New Insights and Interventions that Work for Autism, Sensory Processing Disorders and Oppositional Behavior
Research is providing insight into how the brain thinks, creates and feels. This scientific progress also reveals that for each person, brain plasticity allows competencies to develop even when early indications imply limitations.
Webcasts from Profectum Foundation’s 2nd international conference provide access to presentations by leading scientists, clinicians, and educators feature state- of- the-art research and treatment models to advance progress for individuals with autism (ASD), sensory processing disorders (SPD), behavioral and learning challenges of all ages.
Explore the newest scientific discoveries in “executive function”, sensory processing, motor planning and timing, communication and oppositional behavior. These scientific findings confirm the use of the DIR-FCD™ model in your home, classroom and clinic to enhance working memory, attention, self control, sensory motor integration and visual spatial knowledge. Case discussions and videos will demonstrate treatment strategies in all settings which support development of lifelong competencies for relating, thinking, feeling and functioning.This conference helps you understand the barriers to progress and “how to” move forward through case discussions, examining underlying processes, hands on workshops, and the opportunity to learn how to interact and play with your child using the techniques of Floortime to promote progress.
Conference Full Series
Friday, March 21, 2014
Welcome & Program Overview
Ricki Robinson, MD, MPH
Foundational Capacities for Development™ – The FCD’s™: The Role of Experience and the Importance of Developmental Readiness
Serena Wieder, PhD
Model theory introduced major paradigm shifts from behavioral and cognitive to dynamic developmental systems that can adapt to the many variations posed by developmental disorders and the many factors that influence it, not bound by age or limitations in interventions or rate of progress. The DIR-FCD™ model defines the necessary structural capacities. Experiences form the building blocks of this structure. To be meaningful these experiences depend on developmental readiness to become part of what the child knows, understands, and can execute. When this occurs, an individual becomes the agent of his or her own intent and competencies. They should be based on an affective need within the child such as curiosity or interest. They also must be active as well as interactive, with an adult who mediates the meaning, unfolding in a sequential manner so that the child can make common sense of and understand them. Exposure is not enough. This session will discuss the foundational pathways to competence and how to activate, organize and integrate experiences to find the sequence that takes you from the start to the finish that is an essential part of executive functioning.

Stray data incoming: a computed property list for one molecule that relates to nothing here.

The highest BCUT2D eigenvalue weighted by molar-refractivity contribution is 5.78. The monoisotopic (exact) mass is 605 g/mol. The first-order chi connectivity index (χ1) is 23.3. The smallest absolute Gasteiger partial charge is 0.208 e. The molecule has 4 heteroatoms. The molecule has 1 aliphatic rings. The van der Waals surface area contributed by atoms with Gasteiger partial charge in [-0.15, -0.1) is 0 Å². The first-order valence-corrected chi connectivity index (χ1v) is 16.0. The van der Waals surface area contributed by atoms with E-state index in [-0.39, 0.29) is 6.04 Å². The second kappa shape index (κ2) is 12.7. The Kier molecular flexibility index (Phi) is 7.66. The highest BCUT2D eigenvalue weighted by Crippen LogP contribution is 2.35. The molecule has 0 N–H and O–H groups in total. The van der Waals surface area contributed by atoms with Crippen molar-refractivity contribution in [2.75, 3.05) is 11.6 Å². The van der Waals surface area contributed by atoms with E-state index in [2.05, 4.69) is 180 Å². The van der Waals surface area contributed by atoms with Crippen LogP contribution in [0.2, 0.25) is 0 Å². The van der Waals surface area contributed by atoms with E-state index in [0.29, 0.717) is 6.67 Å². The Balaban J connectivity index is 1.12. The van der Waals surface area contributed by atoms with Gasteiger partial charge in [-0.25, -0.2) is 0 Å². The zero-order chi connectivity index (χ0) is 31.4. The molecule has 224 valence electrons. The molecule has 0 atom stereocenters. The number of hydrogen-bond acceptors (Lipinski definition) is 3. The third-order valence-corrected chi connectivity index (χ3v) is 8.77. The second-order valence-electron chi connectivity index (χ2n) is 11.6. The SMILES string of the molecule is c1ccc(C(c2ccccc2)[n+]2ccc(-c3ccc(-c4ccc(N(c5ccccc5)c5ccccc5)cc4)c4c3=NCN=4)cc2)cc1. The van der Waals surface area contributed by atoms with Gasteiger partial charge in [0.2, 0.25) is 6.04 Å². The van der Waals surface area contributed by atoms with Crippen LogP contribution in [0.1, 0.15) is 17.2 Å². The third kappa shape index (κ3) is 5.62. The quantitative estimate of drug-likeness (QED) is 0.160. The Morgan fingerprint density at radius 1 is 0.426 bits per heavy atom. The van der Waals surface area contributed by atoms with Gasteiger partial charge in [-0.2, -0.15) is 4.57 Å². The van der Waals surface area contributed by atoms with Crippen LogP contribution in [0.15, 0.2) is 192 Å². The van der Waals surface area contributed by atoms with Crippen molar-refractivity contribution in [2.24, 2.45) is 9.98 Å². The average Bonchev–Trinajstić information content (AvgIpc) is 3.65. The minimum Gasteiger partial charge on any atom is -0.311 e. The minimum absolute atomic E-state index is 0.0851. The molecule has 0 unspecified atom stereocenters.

Understanding Executive Function and Its Role as a Core Competency
George McCloskey, PhD
This presentation will cover executive functions in children, adolescents and young adults; definitions of “executive functions”– what they are and aren’t; current brain science – what is known about the neurological basis of executive functions; how executive functions develop in children from birth through young adulthood; the ways executive functions impact the learning of reading, writing, math, athletic performance, listening, speaking and social behavior; how to recognize the signs of strengths and/or deficits in executive functions; assessing executive functions and what to do to improve the development of executive functions in your individuals with developmental challenges.
Building Competencies from Pre-K thru Young Adulthood in Public and Private School Settings
Monica G. Osgood; Christine Seminaro, M Ed; Karen McDowell
Expanding on the morning plenary on executive functioning, this presentation will focus on the critical components in educational programs that are needed to build strong developmental foundations that lead to independence and success beyond school. New understanding of how to support motor challenges while fostering interactions, play, high level thinking and creativity are illustrated through videos of classroom activities. An exploration of the common challenges of young adults with ASD and related challenges and strategies to prepare them for success will be included.